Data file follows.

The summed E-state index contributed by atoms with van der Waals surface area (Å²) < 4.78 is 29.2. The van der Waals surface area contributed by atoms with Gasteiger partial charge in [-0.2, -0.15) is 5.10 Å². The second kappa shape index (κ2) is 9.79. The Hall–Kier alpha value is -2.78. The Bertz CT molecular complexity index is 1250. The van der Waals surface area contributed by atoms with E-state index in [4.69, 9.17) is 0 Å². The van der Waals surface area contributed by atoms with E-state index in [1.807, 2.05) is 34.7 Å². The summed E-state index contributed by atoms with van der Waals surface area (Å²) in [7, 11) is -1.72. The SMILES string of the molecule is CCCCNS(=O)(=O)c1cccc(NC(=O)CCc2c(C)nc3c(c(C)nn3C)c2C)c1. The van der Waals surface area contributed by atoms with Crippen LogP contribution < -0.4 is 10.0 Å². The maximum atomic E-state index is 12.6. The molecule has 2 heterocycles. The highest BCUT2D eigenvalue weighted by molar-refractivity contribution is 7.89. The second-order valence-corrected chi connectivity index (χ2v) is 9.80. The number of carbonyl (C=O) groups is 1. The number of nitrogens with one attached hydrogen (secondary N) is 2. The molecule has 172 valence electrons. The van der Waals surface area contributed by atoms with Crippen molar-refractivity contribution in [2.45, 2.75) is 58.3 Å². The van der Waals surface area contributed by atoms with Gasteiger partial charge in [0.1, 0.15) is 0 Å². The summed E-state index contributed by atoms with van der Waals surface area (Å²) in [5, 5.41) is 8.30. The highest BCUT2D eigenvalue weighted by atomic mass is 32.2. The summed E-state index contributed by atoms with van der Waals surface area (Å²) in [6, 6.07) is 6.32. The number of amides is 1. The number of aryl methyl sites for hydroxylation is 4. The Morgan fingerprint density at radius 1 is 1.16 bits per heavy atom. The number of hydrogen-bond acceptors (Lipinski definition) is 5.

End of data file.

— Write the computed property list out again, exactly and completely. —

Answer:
The summed E-state index contributed by atoms with van der Waals surface area (Å²) < 4.78 is 29.2. The van der Waals surface area contributed by atoms with Gasteiger partial charge in [-0.2, -0.15) is 5.10 Å². The second kappa shape index (κ2) is 9.79. The Hall–Kier alpha value is -2.78. The Bertz CT molecular complexity index is 1250. The van der Waals surface area contributed by atoms with E-state index in [4.69, 9.17) is 0 Å². The van der Waals surface area contributed by atoms with E-state index in [1.807, 2.05) is 34.7 Å². The summed E-state index contributed by atoms with van der Waals surface area (Å²) in [7, 11) is -1.72. The SMILES string of the molecule is CCCCNS(=O)(=O)c1cccc(NC(=O)CCc2c(C)nc3c(c(C)nn3C)c2C)c1. The van der Waals surface area contributed by atoms with Crippen LogP contribution < -0.4 is 10.0 Å². The maximum atomic E-state index is 12.6. The molecule has 2 heterocycles. The highest BCUT2D eigenvalue weighted by molar-refractivity contribution is 7.89. The second-order valence-corrected chi connectivity index (χ2v) is 9.80. The number of carbonyl (C=O) groups is 1. The number of nitrogens with one attached hydrogen (secondary N) is 2. The molecule has 172 valence electrons. The van der Waals surface area contributed by atoms with Crippen molar-refractivity contribution in [2.45, 2.75) is 58.3 Å². The van der Waals surface area contributed by atoms with Gasteiger partial charge in [0.1, 0.15) is 0 Å². The summed E-state index contributed by atoms with van der Waals surface area (Å²) in [5, 5.41) is 8.30. The highest BCUT2D eigenvalue weighted by atomic mass is 32.2. The summed E-state index contributed by atoms with van der Waals surface area (Å²) in [6, 6.07) is 6.32. The number of amides is 1. The number of aryl methyl sites for hydroxylation is 4. The Morgan fingerprint density at radius 1 is 1.16 bits per heavy atom. The number of hydrogen-bond acceptors (Lipinski definition) is 5.